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Okhotnik drones to operate in Su-57 regiments


Multirole fifth-generation Su-57 fighter jets will operate together with heavy Okhotnik reconnaissance-combat drones. They are to be united into combined regiments to increase the capabilities of the Aerospace Forces. Drones and fighter jets will destroy important targets in hostile rear and remain unnoticed. The current technical development level can cope with the task, the Izvestia daily writes.

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Okhotnik drones to operate in Su 57 regiments 01 Su-57 and Okhotnik flight (Picture source: Russian MoD)


The Russian Defense Ministry is considering the integration of heavy Okhotnik into the armed forces. Ministry sources said the drones are likely to join Su-57 regiments. There will be one drone squadron per 2-3 Su-57 squadrons. They will operate together and engage a new tactic and the capabilities of artificial intelligence (AI) elements.

Ministry sources said the new scheme expands the combat capabilities of the Russian Aerospace Forces. Su-57 and Okhotnik will deliver precision strikes at major hostile objects.

The military already enjoy a positive experience of uniting drones with fighter jets. A squadron of Forpost reconnaissance drones joined the 689th fighter jet regiment in Kaliningrad. In Crimea, a drone unit operates in the 318th combined air regiment.

In December 2020, Rostec CEO Sergey Chemezov said the Defense Ministry had asked to accelerate the creation of combat Okhotnik drones. He recalled the drone had been tested together with a Su-57.

First Deputy Chair of the Russian Military-Industrial Commission Andrey Yelchaninov said batch procurement of S-70 had been included into the arms program for 2024-2033, which is being drafted. He said joint trials of Su-57 and the heavy drone test reciprocal information transmission, target distribution in flight, intervals and distances, and antimissile maneuvers. In future, the pilot will be able to control several drones at a time and distribute missions among them.


Okhotnik drones to operate in Su 57 regiments 02The Sukhoi S-70 Hunter UAV at MAKS 19. (Picture source: MuxelAero/Twitter account)


Three Okhotnik prototypes are being built. They will join the test program in 2022-2023.

A Su-57 prototype accompanied Okhotnik in one of the first flights. The Defense Ministry said the low-signature drone expanded the radar field of the fighter jet and guided its missiles thus keeping the jet outside the hostile air defense zone.

The final Okhotnik option will differ from the tested one. The Defense Ministry and the Sukhoi Company signed a contract for S-70 R&D in late 2019. It is to be completed in late 2025. The final option will have a flat engine nozzle to decrease radar and heat signature.

The 20-ton Okhotnik is one of the biggest and most powerful drones in the world. Its carrying capacity and the size of the bomb compartment allow engaging any air weapon, which can be fired also by Su-57.

“Such a scheme can work in modern conditions,” expert Dmitry Boltenkov said. “Remote control of aircraft from another aircraft was attempted yet in World War Two. However, the technologies were raw. Now the pilot of the fighter jet will not be distracted in order to control the drone. It is suffice to set a mission and the drone will fulfil it independently with sophisticated algorithms and artificial intelligence elements,” he said.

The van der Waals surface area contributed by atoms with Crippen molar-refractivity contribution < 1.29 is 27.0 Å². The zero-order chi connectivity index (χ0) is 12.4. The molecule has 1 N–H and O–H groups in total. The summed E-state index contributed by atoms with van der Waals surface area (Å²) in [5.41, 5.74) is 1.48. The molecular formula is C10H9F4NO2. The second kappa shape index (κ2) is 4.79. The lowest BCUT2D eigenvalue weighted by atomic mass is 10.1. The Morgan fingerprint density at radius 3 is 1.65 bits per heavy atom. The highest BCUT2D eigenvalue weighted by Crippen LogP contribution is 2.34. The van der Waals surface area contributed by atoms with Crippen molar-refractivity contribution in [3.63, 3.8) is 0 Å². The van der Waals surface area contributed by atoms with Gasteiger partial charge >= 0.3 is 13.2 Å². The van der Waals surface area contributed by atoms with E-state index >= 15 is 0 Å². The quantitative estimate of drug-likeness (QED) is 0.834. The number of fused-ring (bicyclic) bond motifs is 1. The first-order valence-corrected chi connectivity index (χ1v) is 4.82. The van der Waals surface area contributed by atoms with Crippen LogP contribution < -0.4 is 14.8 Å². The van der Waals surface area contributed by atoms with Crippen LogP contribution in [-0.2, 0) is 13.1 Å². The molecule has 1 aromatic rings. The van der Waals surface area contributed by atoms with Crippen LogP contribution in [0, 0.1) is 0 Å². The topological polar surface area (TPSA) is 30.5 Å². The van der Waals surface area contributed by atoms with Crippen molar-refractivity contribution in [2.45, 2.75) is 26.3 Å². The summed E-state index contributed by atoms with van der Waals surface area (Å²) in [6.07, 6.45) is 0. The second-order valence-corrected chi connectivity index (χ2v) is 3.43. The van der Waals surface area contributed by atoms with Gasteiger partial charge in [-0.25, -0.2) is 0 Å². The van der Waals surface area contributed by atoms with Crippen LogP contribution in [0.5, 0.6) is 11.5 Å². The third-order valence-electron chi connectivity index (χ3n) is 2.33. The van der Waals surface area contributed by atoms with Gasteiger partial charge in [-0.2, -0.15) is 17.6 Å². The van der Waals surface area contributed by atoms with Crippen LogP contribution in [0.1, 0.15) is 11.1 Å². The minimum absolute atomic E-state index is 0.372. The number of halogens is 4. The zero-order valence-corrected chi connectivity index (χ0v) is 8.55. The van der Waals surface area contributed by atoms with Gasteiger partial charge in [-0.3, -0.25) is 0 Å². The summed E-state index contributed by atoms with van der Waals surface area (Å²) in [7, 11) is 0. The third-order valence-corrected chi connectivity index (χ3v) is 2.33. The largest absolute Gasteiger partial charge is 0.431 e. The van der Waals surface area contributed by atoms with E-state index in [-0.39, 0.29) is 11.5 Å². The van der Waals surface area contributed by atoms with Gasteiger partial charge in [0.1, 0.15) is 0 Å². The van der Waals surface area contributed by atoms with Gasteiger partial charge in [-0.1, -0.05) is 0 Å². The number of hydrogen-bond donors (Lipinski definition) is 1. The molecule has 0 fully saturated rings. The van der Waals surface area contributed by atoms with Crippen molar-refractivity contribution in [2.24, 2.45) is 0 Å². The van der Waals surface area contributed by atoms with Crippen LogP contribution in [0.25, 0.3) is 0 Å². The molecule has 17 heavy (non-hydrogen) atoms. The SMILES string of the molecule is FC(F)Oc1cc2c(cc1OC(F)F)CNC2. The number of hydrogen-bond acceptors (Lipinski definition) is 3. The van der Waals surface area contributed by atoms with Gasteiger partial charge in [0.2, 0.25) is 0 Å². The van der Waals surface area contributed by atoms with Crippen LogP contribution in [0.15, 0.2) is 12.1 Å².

Even satellite channels inevitably delay the signal, which impedes the engagement of big drones in air combat in a rapidly changing situation. Humans can better analyze, while direct interaction of a drone and a fighter jet eliminates delays, the expert said.

The Defense Ministry has already accepted the first serial Su-57 into service. Another 22 jets have to be supplied by the end of 2024. Seventy-six fifth-generation fighter jets have been contracted up to 2028 for three air regiments, the Izvestia said.


Okhotnik drones to operate in Su 57 regiments 03The Sukhoi S-70 Hunter UAV (Picture source: Russian ministry of defence)


About the Sukhoi S-70 Hunter UCAV:

The flying wing unmanned combat air vehicle (UCAV) is being developed under the Udarno-Razvedyvatelnyi Bespilotnyi Kompleks (URBK), or Strike-Reconnaissance Unmanned Complex, program with Sukhoi as the project lead. The Russian Defense Ministry reportedly ordered the design bureau to begin the development and construction of the Okhotnik prototype in October 2011.

The S-70 is similar in appearance to flying-wing UAVs built by several nations, including China’s Sharp Sword, France’s Dassault Neuron, the UK’s BAE Systems Taranis and the USA’s Northrop Grumman X-47B. The flying wing shape inherently has a lower radar cross-section, although Russia says its jet is also coated in radar-absorbent paint.

The Sukhoi S-70 Hunter is way larger than its Western counterparts like Dassault nEUROn and Northrop Grumman X-47B. With 20 meters in wingspan and a length of 14 meters, its mass is supposedly around 20 tons (against 4.9 for the Dassault nEUROn and 6.3 for the Northrop Grumman X-47B). It is expected to fly at a speed of 1,000 km/h, for a range of 6,000 km and its two internal bays should embark up to 2.8 tons of weapons.

According to the Ministry of Defence, S-70 Okhotnikis powered by an AL-31 turbojet engine and is equipped with electro-optical targeting, radio, and “other types of reconnaissance equipment”.

On August 7 , Ministry of Defence of the Russian Federation released a video of the maiden flight of the Russian heavy strike S-70 Okhotnik UAV.


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